Luckily, they don't have to. Coed James Lyng splits boys and girls up at the classroom door. The division of the sexes is credited with helping turn a faltering inner-city high school into an education success story.
Boys have been painted as the bad guys in the push to encourage girls to succeed, leaving many young men feeling confused and alienated, wondering what they did wrong
The Associated Press
January 5, 1999
According to psychologist and author William Pollack, 'sports are the one arena in which many of society's traditional strictures about masculinity are often loosened, allowing boys to experience parts of themselves they rarely experience elsewhere.'
When Harvard Medical School psychologist William Pollack administered a test to a group of 150 teenaged boys a few years ago, the results were shocking. Read More ..
More and More teens are becoming depressed. The numbers of young people suffering from depression in the last 10 years has risen worryingly, an expert says.
BBC, UK, August 3, 2004
Government statistics suggest one in eight adolescents now has depression.
Unless doctors recognise the problem, Read More ..uld slip through the net, says Professor Tim Kendall of the National Collaborating Centre for Mental Health.
Guidelines on treating childhood depression will be published next year. Professor Kendall says a lot Read More ..eds to be done to treat the illness.
FOX News, U.S.A., By Catherine Donaldson-Evans, February 12, 2005
Female teachers accused of sex crimes against underage male students have been grabbing headlines lately. Many of them are young and beautiful, their stories sordid and intriguing.
But to law enforcement, they're something else criminals who have committed statutory rape against a minor.
This week alone, two cases have hit the news: Cops say one Texas teacher, Kathy Denise White had sex with a 17-year-old, and Tennessee teacher Pamela Rogers Turner had sex with a 13-year-old boy.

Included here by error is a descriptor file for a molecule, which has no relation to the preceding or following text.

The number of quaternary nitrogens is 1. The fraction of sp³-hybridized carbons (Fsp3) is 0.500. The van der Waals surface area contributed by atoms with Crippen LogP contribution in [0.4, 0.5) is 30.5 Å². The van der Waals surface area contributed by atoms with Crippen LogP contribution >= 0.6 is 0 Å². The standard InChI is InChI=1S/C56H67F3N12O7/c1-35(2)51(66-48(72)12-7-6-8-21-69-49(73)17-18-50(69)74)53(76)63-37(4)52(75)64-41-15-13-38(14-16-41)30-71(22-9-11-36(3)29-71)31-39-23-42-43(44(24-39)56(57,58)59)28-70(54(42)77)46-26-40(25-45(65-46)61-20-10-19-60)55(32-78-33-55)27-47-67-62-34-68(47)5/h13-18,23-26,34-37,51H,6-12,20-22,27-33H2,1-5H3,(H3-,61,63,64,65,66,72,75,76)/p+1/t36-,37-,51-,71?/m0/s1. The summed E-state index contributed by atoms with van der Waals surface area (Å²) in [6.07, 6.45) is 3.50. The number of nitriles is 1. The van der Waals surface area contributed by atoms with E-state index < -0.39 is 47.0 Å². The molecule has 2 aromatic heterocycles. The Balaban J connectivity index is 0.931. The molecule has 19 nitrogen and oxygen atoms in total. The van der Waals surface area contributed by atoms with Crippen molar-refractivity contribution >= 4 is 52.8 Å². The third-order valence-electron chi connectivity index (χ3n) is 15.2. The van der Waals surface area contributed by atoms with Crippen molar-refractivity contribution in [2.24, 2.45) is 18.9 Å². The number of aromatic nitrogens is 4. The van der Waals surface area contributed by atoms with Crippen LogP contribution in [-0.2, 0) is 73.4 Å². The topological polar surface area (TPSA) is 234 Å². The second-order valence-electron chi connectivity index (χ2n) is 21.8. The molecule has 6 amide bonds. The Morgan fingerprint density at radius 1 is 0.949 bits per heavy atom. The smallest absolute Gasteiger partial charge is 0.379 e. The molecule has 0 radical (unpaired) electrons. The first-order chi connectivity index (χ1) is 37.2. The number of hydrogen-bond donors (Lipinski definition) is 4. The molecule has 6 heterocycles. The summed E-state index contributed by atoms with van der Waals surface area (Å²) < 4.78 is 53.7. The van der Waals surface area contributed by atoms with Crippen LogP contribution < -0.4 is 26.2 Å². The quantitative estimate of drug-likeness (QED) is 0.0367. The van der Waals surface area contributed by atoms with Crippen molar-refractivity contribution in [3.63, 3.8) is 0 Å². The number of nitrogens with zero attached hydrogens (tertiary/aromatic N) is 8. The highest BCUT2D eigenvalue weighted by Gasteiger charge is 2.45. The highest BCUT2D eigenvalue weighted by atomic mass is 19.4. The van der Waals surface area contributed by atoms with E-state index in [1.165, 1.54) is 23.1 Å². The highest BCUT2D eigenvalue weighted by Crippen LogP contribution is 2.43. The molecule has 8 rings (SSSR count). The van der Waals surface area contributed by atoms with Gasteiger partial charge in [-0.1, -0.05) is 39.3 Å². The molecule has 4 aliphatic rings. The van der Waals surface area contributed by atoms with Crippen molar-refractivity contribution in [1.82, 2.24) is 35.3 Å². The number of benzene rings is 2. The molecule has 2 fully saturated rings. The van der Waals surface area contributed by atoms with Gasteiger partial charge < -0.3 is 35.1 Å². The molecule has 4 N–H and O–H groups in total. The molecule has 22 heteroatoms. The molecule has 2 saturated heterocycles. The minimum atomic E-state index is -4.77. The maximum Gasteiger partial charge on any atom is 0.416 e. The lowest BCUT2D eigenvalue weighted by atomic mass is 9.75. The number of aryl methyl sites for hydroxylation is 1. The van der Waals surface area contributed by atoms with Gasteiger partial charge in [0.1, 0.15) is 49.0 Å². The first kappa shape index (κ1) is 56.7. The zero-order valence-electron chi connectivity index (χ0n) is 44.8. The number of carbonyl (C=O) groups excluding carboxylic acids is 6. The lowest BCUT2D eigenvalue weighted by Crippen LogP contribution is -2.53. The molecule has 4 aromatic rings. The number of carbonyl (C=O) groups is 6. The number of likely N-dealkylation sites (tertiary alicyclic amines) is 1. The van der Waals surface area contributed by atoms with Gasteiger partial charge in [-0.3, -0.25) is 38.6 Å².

They join at least three other recent cases: Florida teacher Debra LaFave (search), 24, is expected to plead insanity to charges she had sex with a 14-year-old student, according to her lawyer; California teacher Sarah Bench-Salorio, 28, allegedly molested two boys when they were 12 and 14; and 33-year-old California teacher Rebecca Boicelli was arrested last month on statutory rape and related charges after DNA tests confirmed that a former student fathered her 2-year-old baby when he was 16. Read More ..
Teachers are the key to keeping our country's history alive, but at least one noted historian questions their ability to handle the responsibility. "It's a bleak picture . . . I wish they were up for the job," says Jack Granatstein, chairperson of the Council for Canadian Security in the 21st Century. "Many teachers think war is something that should be taught as a bad thing, which neglects the heroism."
Schools teach children their rights in Canada, but not the responsibilities that come with citizenship, he says. We don't even know what opinions teachers are giving children, he adds, and whether they're sound.
"History is very important in a country that is as multi-cultural as we are. It's very important to understand the price we pay for that. "We teach a kind of human security, peacekeeping history, which strikes me as nuts, given all the violence. You need soldiers who can fight a war when you need to." Read More ..